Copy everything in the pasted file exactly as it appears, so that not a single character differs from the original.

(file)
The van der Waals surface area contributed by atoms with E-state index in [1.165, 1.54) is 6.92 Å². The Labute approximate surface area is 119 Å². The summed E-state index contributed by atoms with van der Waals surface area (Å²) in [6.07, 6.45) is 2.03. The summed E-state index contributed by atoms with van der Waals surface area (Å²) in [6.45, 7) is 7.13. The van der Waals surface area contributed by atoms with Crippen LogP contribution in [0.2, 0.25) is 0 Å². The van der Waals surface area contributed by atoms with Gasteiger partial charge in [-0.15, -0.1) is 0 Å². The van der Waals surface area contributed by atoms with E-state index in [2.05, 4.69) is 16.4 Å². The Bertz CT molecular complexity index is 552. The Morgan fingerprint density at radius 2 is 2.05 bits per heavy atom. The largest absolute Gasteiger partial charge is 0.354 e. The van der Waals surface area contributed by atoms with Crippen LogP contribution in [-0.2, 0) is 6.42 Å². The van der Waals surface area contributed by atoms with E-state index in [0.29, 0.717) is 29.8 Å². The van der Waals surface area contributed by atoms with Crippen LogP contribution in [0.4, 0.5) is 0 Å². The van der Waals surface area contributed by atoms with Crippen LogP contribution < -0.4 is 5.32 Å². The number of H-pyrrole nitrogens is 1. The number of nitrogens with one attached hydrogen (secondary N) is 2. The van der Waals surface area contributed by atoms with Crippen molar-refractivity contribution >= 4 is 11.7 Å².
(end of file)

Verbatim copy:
The van der Waals surface area contributed by atoms with E-state index in [1.165, 1.54) is 6.92 Å². The Labute approximate surface area is 119 Å². The summed E-state index contributed by atoms with van der Waals surface area (Å²) in [6.07, 6.45) is 2.03. The summed E-state index contributed by atoms with van der Waals surface area (Å²) in [6.45, 7) is 7.13. The van der Waals surface area contributed by atoms with Crippen LogP contribution in [0.2, 0.25) is 0 Å². The van der Waals surface area contributed by atoms with Gasteiger partial charge in [-0.15, -0.1) is 0 Å². The van der Waals surface area contributed by atoms with E-state index in [2.05, 4.69) is 16.4 Å². The Bertz CT molecular complexity index is 552. The Morgan fingerprint density at radius 2 is 2.05 bits per heavy atom. The largest absolute Gasteiger partial charge is 0.354 e. The van der Waals surface area contributed by atoms with Crippen LogP contribution in [-0.2, 0) is 6.42 Å². The van der Waals surface area contributed by atoms with E-state index in [0.29, 0.717) is 29.8 Å². The van der Waals surface area contributed by atoms with Crippen LogP contribution in [0.4, 0.5) is 0 Å². The van der Waals surface area contributed by atoms with Crippen LogP contribution < -0.4 is 5.32 Å². The number of H-pyrrole nitrogens is 1. The number of nitrogens with one attached hydrogen (secondary N) is 2. The van der Waals surface area contributed by atoms with Crippen molar-refractivity contribution >= 4 is 11.7 Å².